Showings with spec car at the end of first season gave Liuzzi false optimism for the future
Photo by: Motorsport Images
“We were not even able to drive one metre out of the garage, the car was always breaking down. Every time you touched the throttle, even when you were in the garage, something was failing in the car, sometimes the battery, sometimes the engine.”
One incident that befell Liuzzi typifies the insurmountable problems the Trulli team was facing.
“Once I was in the garage, I was pushing the throttle and I had electricity feeling in my leg, it was like itching,” he recalls. “I was saying, ‘Guys, there is something wrong because the car isn’t moving but I feel itching in my right leg’ and they said, ‘No, this cannot be possible’.
“Luckily when I jumped out, nothing happened because I was part of the static car, but actually there was pure electricity going through my body. It could have been a pretty dangerous situation.”
Liuzzi is under no illusions that “Jarno and the Trulli team, they definitely made the wrong decision” by not electing to follow Andretti in abandoning its problematic powertrain when the extent of the glitches became obvious.
Instead of freighting its powertrain with the rest of the Formula E paddock to Beijing, it elected to organise private transport to allow more time to fix the problems – only to miss scrutineering, claiming that its engines and inverters were stuck in customs.
Matters didn’t improve at Putrajaya, where the Trulli cars failed scrutineering’s requirement to pass additional safety checks. Soon after, its exit from the series was confirmed, with Jaguar Racing taking over the entry.
“The engine manufacturer was struggling and kept trying to solve the problem but never really got on top of it,” Liuzzi says. “Jarno and the team, at one stage they had the opportunity to go back to the Season 1 engine and the battery but they decided to go ahead in this adventure until they definitely collapsed.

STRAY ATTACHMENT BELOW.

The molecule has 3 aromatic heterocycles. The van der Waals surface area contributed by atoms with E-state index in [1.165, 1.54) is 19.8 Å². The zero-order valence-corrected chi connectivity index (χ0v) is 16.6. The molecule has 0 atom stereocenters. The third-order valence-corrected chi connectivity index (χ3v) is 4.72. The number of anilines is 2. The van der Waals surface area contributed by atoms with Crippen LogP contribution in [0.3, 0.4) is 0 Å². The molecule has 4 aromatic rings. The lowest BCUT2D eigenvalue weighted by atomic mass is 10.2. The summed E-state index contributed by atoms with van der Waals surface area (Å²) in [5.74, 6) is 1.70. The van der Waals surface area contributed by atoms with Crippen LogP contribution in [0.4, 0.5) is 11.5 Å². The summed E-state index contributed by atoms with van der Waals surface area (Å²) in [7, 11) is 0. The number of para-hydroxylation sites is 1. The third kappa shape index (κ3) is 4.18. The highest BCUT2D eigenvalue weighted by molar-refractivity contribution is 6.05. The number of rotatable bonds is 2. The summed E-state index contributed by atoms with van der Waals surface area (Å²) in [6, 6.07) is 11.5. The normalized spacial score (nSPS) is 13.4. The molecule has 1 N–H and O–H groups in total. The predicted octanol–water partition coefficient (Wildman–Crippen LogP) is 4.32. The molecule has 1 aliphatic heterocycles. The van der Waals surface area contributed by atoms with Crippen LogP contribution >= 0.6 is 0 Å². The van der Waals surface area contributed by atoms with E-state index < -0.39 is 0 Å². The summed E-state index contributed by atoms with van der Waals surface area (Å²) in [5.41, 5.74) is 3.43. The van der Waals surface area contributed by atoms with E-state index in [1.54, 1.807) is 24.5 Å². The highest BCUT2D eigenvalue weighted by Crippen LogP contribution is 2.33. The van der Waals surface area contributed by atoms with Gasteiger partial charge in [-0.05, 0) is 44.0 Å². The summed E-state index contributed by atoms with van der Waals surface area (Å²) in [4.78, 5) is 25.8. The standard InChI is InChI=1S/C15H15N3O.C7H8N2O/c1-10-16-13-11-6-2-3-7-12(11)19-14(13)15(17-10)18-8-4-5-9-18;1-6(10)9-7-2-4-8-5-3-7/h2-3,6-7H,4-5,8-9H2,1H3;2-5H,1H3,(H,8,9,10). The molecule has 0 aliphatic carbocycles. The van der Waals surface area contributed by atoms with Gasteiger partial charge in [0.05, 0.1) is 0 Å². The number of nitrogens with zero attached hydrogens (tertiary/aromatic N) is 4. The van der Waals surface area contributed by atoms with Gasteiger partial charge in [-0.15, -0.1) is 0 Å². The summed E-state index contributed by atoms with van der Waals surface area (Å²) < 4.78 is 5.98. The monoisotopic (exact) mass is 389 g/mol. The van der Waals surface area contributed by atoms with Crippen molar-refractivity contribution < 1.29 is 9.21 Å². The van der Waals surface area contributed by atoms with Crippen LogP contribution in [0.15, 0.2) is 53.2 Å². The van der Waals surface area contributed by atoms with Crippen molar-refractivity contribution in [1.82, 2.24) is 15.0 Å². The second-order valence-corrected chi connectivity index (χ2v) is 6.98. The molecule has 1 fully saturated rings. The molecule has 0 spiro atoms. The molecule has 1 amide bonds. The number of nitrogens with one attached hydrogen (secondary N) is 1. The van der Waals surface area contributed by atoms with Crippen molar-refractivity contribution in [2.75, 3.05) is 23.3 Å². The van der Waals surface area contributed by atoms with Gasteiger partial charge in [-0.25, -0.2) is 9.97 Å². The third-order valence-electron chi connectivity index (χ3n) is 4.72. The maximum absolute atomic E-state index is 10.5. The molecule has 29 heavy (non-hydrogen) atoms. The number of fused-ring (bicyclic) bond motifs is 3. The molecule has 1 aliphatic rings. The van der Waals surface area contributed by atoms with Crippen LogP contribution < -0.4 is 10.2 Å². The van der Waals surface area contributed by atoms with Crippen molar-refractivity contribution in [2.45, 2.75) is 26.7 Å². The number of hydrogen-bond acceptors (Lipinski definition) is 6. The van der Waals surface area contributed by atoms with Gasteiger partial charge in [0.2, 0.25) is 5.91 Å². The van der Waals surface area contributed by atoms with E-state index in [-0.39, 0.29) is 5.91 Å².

Trulli made it to Putrajaya, but the car failed scrutineering and it proved the final straw for the team
Photo by: Motorsport Images
“All the decisions I think in that season were really difficult to take and were often pretty wrong. It completely didn’t work and was a no-go season, but everybody was trying to do the best to put the car on track because obviously they were losing a lot of money and it was a really big shame that it ended up that way.
“It was a really difficult and upsetting season because to go to two races and not even be able to make one metre was really frustrating.”
The timing was doubly bad for Liuzzi, who was on the single-seater comeback trail after spending two seasons in the Italian Superstars tin-top series, and a dual attack in Super Formula/Super GT in 2014.
"I was mature enough, experienced enough, fast enough to stay there for a longer period. It started pretty well, pretty promising, but after that it didn’t work" Vitantonio Liuzzi
“It was a really big shame because I was part of that boat that sunk” he says. “Unfortunately, the most of the seats were already taken at that stage and I didn’t find any other spot, so that’s why my Formula E involvement stopped.
“At that time of my career, I was really focused on Formula E and I thought it could have been a really good second life of my career after Formula 1 obviously because I was mature enough, experienced enough, fast enough to stay there for a longer period.
“It started pretty well, pretty promising, but after that it didn’t work. In a way, I always say that I have been one of the drivers that has always been in the right spot at the wrong time. But this is part of the game…”
Today Liuzzi can often be found in the Formula E paddock as an FIA steward, and coaches drivers in Super Trofeo, Italian GT and Formula 4. Now 41, he’s not raced in a top-level series since 2017, instead plying his trade in a virtual environment for AlphaTauri in F1’s Eseries, but maintains he’s not retired.
“I am looking for some seat in GTs but only if I find something really worth it, with a manufacturer link,” he says. “At the moment nothing serious came together so I am waiting. I am still hungry to race but I am waiting for the good situation.”